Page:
Flying Through the Everglades

A warm welcome into the everglades.

A warm welcome into the everglades.

Joel’s Journal - Entry #165 - 4/13/2017

The engine roared into life, pushing the nose of the boat into the air as we gathered momentum and began to soar across the water.

The Florida everglades sped past us, the world at the edges of my vision becoming nothing but a blur as the roar of the fan filled my ears. I stared straight ahead. The deep brown river stretched to the horizon where it met a wall of reeds. Along the way, walls of grass and reeds cut and divided the river into columns and pathways, creating almost a patchwork of roadways.

Listing to the side, the boat angled across the water, tilting left and right, the movement more akin to the cruising of an airliner approaching the runway than a boat sailing across the water. I guess that’s what you get when you strap jetliner engine to a boat.

The southern Florida drawl of Captain Lawrence fills my ears as he explains that this is the largest river in Florida, covering thousands of acres. We push out into an open patch of water heading straight for a dried and gnarled tree standing at attention in the centre.

When we get close, the engine cuts and the nose drops.

Atop the pole sits a bundle of sticks, looking as if they could fall apart at the slightest breeze. Although I know they won’t, because I know exactly what I’m looking at before Captain Lawrence speaks the words in my headset.

Osprey nest.

We have Osprey in Ontario, I’ve even seen a couple before while hiking. However, I’ve never been this close to one, and I’ve never seen a baby.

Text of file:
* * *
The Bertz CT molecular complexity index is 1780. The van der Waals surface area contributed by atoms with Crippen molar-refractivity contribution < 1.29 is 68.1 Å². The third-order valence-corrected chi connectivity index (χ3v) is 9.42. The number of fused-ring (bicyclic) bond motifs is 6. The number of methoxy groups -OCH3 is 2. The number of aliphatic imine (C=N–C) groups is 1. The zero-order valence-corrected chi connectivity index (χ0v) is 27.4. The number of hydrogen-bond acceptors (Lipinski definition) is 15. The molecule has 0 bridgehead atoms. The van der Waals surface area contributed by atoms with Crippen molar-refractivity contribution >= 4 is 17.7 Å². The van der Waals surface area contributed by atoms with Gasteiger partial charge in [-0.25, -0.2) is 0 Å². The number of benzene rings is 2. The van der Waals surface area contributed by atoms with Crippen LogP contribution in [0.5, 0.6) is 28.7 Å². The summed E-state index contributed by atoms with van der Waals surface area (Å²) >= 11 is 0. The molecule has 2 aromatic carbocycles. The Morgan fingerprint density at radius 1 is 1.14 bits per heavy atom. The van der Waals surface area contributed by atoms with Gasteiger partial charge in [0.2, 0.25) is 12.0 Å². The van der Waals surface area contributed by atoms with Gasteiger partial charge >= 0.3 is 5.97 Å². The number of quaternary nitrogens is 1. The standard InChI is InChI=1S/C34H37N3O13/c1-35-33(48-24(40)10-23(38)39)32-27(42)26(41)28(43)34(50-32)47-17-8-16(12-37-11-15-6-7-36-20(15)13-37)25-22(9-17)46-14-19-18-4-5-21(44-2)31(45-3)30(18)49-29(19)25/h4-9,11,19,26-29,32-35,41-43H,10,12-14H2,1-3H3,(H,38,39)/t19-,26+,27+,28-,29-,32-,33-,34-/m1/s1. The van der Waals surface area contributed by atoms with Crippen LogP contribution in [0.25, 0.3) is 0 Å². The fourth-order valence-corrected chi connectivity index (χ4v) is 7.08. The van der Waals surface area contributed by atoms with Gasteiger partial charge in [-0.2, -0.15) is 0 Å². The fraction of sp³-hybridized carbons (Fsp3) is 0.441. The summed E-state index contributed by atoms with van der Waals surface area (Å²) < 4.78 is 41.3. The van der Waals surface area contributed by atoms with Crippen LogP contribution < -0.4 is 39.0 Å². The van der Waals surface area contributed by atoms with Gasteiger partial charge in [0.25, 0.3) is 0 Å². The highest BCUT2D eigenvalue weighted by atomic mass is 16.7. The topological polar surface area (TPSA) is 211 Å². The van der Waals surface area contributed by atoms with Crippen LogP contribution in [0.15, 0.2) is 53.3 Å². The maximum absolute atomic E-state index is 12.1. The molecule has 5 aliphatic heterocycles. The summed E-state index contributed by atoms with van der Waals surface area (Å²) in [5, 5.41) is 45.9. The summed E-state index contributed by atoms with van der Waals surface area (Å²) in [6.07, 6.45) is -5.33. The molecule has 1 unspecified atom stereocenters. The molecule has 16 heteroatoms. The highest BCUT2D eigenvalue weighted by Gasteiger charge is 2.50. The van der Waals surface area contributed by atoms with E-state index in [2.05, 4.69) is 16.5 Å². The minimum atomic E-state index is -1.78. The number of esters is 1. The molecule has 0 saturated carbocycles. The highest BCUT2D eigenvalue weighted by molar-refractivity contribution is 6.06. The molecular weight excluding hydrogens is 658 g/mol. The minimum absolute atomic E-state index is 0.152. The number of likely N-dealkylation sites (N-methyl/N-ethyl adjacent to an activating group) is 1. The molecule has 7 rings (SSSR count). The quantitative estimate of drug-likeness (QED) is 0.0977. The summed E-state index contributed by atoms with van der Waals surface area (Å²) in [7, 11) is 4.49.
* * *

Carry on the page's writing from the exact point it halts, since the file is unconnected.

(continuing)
The large female stares down her beak at us from her perch, the young one’s head pops over the edge and joins her gaze.

I’m in awe. M squeezes my arm beside me as if she can feel my excitement. We’re only five minutes in to this air boat trip and I’m already amazed. We circled the nest, the boat’s engine revving occasionally to keep us on track. My shutter clicked constantly.

When we moved on, we could have driven back to shore and I would have happily handed over the $45 for the trip and gone home.

We didn’t though, and I’m glad.

The iconic cyprus tree.
The iconic cyprus tree.
Flying Through the Everglades
Flying Through the Everglades
Flying Through the Everglades

Alligators. Ibis. Cattle Egrets. Great Egrets and the American purple gallinule (one of the most colourful birds in the everglades), we saw it all. We also drifted slowly by a Great Blue Heron who watched us with slight curiosity. It’s rare to get up close with these birds, the last time I did was during men’s week up on the Trent River and I came within about 15 feet of it before it flew off. This time, it was standing just in the reeds on the other side of the boat.

Along with the Cardinal, they are one of my favorite birds, and are absolutely stunning up close.

The trip was amazing, and if you’re ever in Florida around Vero Beach, Florida Crackers are your best bet for a solid ride.

I’ve got to run now, M and I have to pack up the car before heading off.

Sadly, it’s our last day in Florida, but thankfully, we still have the weekend to spend in South Carolina.

So, the vacation isn’t over yet!

Until next time, keep doing what you love and doing it well.

And thanks for reading.

J.J.W.

Flying Through the Everglades
Into the swamps.
Into the swamps.
An alligator drifts by the boat.
An alligator drifts by the boat.
An alligator lazes in the sun.
An alligator lazes in the sun.
The purple gallinule and her chick.
The purple gallinule and her chick.
The anhinga.
The anhinga.